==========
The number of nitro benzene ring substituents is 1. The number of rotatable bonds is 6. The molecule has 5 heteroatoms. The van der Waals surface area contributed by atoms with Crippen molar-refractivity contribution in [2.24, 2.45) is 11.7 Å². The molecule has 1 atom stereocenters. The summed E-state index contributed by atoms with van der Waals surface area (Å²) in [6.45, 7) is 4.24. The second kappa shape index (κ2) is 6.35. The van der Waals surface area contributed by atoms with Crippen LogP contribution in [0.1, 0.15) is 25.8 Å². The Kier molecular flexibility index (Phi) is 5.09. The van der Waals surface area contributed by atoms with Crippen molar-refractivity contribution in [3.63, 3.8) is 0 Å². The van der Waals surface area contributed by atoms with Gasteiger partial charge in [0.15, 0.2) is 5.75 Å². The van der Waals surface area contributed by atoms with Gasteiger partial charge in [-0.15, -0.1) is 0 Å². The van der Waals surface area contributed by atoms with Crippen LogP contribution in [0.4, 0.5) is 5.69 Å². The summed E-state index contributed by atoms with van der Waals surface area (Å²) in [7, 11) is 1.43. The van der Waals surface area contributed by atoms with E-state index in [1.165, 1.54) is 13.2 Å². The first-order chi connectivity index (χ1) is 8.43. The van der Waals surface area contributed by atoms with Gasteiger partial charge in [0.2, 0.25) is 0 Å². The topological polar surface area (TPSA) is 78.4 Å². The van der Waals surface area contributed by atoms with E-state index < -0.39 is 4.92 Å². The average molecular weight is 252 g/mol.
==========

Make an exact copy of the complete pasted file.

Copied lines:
The number of nitro benzene ring substituents is 1. The number of rotatable bonds is 6. The molecule has 5 heteroatoms. The van der Waals surface area contributed by atoms with Crippen molar-refractivity contribution in [2.24, 2.45) is 11.7 Å². The molecule has 1 atom stereocenters. The summed E-state index contributed by atoms with van der Waals surface area (Å²) in [6.45, 7) is 4.24. The second kappa shape index (κ2) is 6.35. The van der Waals surface area contributed by atoms with Crippen LogP contribution in [0.1, 0.15) is 25.8 Å². The Kier molecular flexibility index (Phi) is 5.09. The van der Waals surface area contributed by atoms with Crippen molar-refractivity contribution in [3.63, 3.8) is 0 Å². The van der Waals surface area contributed by atoms with Gasteiger partial charge in [0.15, 0.2) is 5.75 Å². The van der Waals surface area contributed by atoms with Gasteiger partial charge in [-0.15, -0.1) is 0 Å². The van der Waals surface area contributed by atoms with Crippen LogP contribution in [0.4, 0.5) is 5.69 Å². The summed E-state index contributed by atoms with van der Waals surface area (Å²) in [7, 11) is 1.43. The van der Waals surface area contributed by atoms with E-state index in [1.165, 1.54) is 13.2 Å². The first-order chi connectivity index (χ1) is 8.43. The van der Waals surface area contributed by atoms with Gasteiger partial charge in [0.2, 0.25) is 0 Å². The topological polar surface area (TPSA) is 78.4 Å². The van der Waals surface area contributed by atoms with E-state index < -0.39 is 4.92 Å². The average molecular weight is 252 g/mol.